Just a few hundred yards to the south of Rosslyn Chapel, connected via a pathway and some 9 miles south of Edinburgh, lies the remains of Roslin Castle, above the North Esk river.
In the 14th century, Henry Sinclair the 1st Earl of Orkney, sought protection for his land, leading to the construction of Roslin Castle.
The first stone was laid in 1304, and a square keep was built in the south-east corner of the site, and this was followed up in 1390 with a tower at the south-west corner. Defences were improved by the construction of a gatehouse and drawbridge.
In 1452, the castle was destroyed by fire and rebuilt, at which time a curtain wall was built on the west-side of the site, as protection from military ordnance.
Located at the bottom of the curtain wall are six arched niches which correspond with seven buttresses on the other side of the wall. One niche contained a gate, whilst the other’s being windows.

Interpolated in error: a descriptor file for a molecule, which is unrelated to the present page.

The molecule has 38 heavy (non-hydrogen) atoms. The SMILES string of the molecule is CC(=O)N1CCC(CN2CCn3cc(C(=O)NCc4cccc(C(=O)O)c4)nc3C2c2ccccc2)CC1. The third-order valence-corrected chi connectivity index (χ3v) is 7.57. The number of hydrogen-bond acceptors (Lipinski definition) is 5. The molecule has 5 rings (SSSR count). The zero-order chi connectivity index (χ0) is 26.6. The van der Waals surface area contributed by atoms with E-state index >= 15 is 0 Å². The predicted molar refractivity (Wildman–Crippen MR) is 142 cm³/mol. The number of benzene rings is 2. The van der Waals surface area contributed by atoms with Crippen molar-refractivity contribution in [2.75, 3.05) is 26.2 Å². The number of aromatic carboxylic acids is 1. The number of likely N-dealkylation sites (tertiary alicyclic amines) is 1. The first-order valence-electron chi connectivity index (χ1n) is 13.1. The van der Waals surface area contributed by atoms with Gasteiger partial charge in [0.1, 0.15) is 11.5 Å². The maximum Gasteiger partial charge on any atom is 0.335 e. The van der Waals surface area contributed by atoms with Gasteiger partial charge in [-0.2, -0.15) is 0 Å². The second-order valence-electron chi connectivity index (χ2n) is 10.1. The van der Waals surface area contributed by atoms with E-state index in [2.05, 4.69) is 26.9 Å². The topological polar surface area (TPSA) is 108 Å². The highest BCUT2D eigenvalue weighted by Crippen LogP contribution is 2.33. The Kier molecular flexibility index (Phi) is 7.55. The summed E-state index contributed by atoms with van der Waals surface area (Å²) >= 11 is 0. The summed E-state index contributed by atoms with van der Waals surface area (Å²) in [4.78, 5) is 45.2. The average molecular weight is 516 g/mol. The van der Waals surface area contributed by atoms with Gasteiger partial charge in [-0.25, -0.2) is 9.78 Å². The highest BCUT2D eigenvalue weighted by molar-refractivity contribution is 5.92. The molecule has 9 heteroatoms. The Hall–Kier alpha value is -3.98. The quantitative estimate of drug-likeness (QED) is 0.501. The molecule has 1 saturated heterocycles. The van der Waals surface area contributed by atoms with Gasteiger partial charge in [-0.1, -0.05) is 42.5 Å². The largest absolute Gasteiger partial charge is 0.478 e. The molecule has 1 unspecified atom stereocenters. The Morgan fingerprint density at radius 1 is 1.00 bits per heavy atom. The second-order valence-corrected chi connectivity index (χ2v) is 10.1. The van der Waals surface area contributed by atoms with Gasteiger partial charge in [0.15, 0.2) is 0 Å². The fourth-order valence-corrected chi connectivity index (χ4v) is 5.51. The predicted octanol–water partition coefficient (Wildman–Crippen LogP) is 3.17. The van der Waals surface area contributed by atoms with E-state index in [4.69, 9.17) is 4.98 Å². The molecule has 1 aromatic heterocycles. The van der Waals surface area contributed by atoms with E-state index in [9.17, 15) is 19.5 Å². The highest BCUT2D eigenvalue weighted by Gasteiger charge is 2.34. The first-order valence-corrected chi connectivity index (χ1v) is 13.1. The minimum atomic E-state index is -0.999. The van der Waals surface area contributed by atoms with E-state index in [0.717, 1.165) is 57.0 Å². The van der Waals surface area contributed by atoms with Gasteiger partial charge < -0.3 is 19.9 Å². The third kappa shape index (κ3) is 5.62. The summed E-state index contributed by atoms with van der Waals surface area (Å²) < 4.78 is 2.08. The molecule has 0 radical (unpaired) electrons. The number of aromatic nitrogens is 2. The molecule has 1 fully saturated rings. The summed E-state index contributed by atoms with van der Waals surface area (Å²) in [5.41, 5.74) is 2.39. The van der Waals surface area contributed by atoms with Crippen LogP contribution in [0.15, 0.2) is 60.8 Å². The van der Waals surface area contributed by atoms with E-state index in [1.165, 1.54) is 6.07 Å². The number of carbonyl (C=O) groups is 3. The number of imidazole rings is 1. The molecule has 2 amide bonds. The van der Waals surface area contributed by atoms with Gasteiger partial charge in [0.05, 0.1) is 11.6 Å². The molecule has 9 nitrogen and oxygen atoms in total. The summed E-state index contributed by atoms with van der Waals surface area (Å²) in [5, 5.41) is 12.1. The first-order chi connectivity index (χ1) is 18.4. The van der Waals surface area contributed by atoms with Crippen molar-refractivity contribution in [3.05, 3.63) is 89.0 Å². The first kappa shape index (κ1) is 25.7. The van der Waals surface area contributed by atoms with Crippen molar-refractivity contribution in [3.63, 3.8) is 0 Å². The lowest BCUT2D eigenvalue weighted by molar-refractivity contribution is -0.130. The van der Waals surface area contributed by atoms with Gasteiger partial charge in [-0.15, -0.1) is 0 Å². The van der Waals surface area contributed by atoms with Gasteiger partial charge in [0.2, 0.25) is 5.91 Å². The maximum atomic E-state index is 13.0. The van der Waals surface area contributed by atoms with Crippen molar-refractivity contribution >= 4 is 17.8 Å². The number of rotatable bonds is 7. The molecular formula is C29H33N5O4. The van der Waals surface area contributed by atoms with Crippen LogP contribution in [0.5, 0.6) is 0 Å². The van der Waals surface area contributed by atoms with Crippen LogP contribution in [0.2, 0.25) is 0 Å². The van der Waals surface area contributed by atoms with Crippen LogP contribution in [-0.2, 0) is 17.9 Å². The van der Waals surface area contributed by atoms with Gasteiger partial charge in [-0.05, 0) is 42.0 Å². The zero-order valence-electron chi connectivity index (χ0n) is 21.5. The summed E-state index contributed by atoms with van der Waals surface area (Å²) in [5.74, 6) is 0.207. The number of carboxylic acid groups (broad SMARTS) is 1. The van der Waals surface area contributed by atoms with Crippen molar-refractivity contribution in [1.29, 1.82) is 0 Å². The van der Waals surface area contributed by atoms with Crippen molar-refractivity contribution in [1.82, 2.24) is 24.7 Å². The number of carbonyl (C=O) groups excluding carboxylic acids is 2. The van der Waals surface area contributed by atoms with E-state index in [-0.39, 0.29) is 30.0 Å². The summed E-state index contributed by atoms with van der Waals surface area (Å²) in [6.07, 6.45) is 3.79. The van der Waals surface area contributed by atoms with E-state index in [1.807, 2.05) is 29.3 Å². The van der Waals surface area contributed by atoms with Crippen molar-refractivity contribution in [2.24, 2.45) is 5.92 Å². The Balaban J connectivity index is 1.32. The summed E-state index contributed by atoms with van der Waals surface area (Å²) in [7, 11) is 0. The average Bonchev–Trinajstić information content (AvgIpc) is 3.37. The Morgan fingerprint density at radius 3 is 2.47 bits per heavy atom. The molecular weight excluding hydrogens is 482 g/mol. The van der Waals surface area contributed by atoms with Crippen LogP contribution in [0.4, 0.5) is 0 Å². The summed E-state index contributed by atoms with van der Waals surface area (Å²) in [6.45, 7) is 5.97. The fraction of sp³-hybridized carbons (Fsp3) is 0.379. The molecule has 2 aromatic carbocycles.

In 1544, the Earl of Hertford destroyed parts of the castle during the period of the “War of the Rough Wooing.” The south-west corner tower was all but destroyed, leaving a solitary wall plus a few sections.
In the latter part of the 16th century, the ruinous Roslin Castle, was given a new lease of life, when it was rebuilt. The new castle consisted of five floors, with its eastern side built into the eastern cliff face. Three lower floors were carved from rock, and each featured vaulted ceilings.
It is believed completion was in 1597, for in the main hall stands a carved fireplace bearing an inscription; WS and JE along with the date 1597. WS would be William Sinclair and JE would be Jean Edmonstone his wife.
The gatehouse was rebuilt and the drawbridge replaced with a stone bridge supported by a stone arch across the ditch.
In the year 1622, the eastern upper floors were treated to a Renaissance styled makeover.
The year 1650 was a bad period for the life of the castle as General Monck’s artillery fired barrage after barrage at it, during Cromwell’s campaign of Scotland.
Then in 1688, the “Glorious Revolution” turned its attention to Roslin Castle, as mobs laid siege to it.
By the 18th century, the castle had joined the ranks of another Scottish Castle ruin, remnants of past battles, saying that, it was still inhabited.
In 1789, James Erskine inherited the estates of Rosslyn and Dysart which included Roslin Castle, from his cousin; James Peterson St.Clair, and went on to adopt the surname of St.Clair-Erskine. In 1805, inherited the title of Earl of Rosslyn.